Lawmakers introduced 108 restrictive voting bills in less than five weeks this spring, according to an analysis of the scope and momentum of election limits being considered across the country.

By March 24, lawmakers had introduced 361 restrictive election bills in 47 legislatures, according to the nonpartisan Brennan Center for Justice at New York University, which has been tracking the legislation. That’s 108 more than in the center’s last count, on Feb. 19, a 43 percent increase.

Former President Donald Trump’s stolen election lie has inspired an avalanche of election-related bills nationwide. By all accounts, the 2020 election was secure and the results were accurate. Trump’s attorney general William Barr said there was no evidence of widespread voter fraud, and Trump’s legal efforts to overturn the results failed in courtrooms around the country.

But that hasn’t stopped states from reducing access to the ballot box.

Five restrictive election bills have already been signed into law, including Georgia’s omnibus measure last week. The Georgia law prompted outrage from activists and put a spotlight on similar legislation around the country. Wednesday, dozens of Black business leaders publicly urged corporations to oppose voting restrictions, and the Atlanta-based businesses Coca-Cola and Delta Airlines publicly called the state’s law “unacceptable.”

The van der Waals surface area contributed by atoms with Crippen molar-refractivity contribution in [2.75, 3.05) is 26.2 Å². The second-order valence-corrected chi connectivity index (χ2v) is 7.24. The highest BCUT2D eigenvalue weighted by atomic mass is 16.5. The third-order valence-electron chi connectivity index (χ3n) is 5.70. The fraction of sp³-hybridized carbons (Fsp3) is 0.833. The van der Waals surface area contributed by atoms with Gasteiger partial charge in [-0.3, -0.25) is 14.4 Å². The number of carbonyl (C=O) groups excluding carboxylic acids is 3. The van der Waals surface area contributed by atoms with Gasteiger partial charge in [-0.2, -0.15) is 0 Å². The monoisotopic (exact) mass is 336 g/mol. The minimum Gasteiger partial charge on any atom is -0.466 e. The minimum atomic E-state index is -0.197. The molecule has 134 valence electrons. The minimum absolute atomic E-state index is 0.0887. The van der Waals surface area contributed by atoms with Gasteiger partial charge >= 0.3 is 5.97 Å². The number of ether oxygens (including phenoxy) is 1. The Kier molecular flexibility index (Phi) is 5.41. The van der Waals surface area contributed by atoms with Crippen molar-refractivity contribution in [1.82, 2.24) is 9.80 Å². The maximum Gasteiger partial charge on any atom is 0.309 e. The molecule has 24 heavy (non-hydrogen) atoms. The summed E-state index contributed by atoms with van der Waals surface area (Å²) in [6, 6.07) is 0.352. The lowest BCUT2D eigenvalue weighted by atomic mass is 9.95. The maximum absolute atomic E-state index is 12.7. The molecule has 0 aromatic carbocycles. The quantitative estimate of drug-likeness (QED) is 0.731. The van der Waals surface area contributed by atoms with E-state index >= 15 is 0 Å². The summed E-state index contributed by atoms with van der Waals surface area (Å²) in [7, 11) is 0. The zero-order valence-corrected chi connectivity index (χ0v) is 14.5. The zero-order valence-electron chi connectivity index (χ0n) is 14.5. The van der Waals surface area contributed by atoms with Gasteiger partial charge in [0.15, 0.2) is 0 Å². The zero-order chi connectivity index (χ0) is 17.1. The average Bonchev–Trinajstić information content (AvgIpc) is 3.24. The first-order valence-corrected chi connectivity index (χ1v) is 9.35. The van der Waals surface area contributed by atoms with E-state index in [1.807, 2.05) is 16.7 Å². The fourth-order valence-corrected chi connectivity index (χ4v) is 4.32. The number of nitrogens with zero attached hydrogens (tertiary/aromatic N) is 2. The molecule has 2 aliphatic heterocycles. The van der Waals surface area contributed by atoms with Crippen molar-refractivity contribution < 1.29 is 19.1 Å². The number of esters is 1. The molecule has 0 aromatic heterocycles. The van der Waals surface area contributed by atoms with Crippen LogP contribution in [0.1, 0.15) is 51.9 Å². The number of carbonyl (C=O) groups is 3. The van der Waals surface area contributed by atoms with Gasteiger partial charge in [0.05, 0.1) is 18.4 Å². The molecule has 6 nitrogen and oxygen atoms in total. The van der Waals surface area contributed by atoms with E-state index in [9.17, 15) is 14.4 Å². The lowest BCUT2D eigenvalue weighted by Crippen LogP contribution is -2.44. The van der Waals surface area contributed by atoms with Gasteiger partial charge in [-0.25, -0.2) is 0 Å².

Georgia isn’t alone: Iowa’s governor signed a bill last month that makes early voting harder. Arkansas also passed two bills tightening voter ID rules, while Utah passed a bill that the Brennan Center says will make faulty purges more likely.

At least 55 restrictive bills are advancing through 24 state legislatures, the center said; 29 bills have passed at least one chamber.

Most of the bills target mail voting, which was expanded last year because of the coronavirus pandemic. A quarter of the restrictions seek tighter ID requirements, and others aim to make voter registration harder or to expand voter roll purges.

Texas, Georgia and Arizona lead the country for restrictive election proposals.

A number of expansive proposals also are being considered.

According to the analysis, 843 bills with expansive provisions have been introduced in a different set of 47 states. That’s up from 704 bills six weeks ago.

Nine expansive bills have passed both chambers and are awaiting signature, while 41 bills have passed one chamber.